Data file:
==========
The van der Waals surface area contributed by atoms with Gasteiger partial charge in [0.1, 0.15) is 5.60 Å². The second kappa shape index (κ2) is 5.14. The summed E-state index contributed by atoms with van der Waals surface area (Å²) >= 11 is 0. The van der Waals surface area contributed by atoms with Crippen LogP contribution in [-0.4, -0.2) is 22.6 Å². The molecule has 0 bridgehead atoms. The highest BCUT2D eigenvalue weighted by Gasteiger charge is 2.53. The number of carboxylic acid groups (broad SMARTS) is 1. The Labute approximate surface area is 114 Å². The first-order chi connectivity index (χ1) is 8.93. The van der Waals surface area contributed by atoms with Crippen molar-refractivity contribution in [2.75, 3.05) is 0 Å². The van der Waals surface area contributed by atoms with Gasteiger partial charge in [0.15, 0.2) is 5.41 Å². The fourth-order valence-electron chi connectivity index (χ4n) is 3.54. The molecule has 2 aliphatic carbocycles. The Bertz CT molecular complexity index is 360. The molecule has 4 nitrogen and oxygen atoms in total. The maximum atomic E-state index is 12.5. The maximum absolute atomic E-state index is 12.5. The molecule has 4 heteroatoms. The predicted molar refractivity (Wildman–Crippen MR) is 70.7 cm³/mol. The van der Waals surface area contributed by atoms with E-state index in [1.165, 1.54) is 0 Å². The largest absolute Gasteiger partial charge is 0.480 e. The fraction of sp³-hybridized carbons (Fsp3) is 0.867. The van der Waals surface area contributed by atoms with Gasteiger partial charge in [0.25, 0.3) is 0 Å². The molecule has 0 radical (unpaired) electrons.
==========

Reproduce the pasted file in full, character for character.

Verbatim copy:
The van der Waals surface area contributed by atoms with Gasteiger partial charge in [0.1, 0.15) is 5.60 Å². The second kappa shape index (κ2) is 5.14. The summed E-state index contributed by atoms with van der Waals surface area (Å²) >= 11 is 0. The van der Waals surface area contributed by atoms with Crippen LogP contribution in [-0.4, -0.2) is 22.6 Å². The molecule has 0 bridgehead atoms. The highest BCUT2D eigenvalue weighted by Gasteiger charge is 2.53. The number of carboxylic acid groups (broad SMARTS) is 1. The Labute approximate surface area is 114 Å². The first-order chi connectivity index (χ1) is 8.93. The van der Waals surface area contributed by atoms with Crippen molar-refractivity contribution in [2.75, 3.05) is 0 Å². The van der Waals surface area contributed by atoms with Gasteiger partial charge in [0.15, 0.2) is 5.41 Å². The fourth-order valence-electron chi connectivity index (χ4n) is 3.54. The molecule has 2 aliphatic carbocycles. The Bertz CT molecular complexity index is 360. The molecule has 4 nitrogen and oxygen atoms in total. The maximum atomic E-state index is 12.5. The maximum absolute atomic E-state index is 12.5. The molecule has 4 heteroatoms. The predicted molar refractivity (Wildman–Crippen MR) is 70.7 cm³/mol. The van der Waals surface area contributed by atoms with E-state index in [1.165, 1.54) is 0 Å². The largest absolute Gasteiger partial charge is 0.480 e. The fraction of sp³-hybridized carbons (Fsp3) is 0.867. The van der Waals surface area contributed by atoms with Gasteiger partial charge in [0.25, 0.3) is 0 Å². The molecule has 0 radical (unpaired) electrons.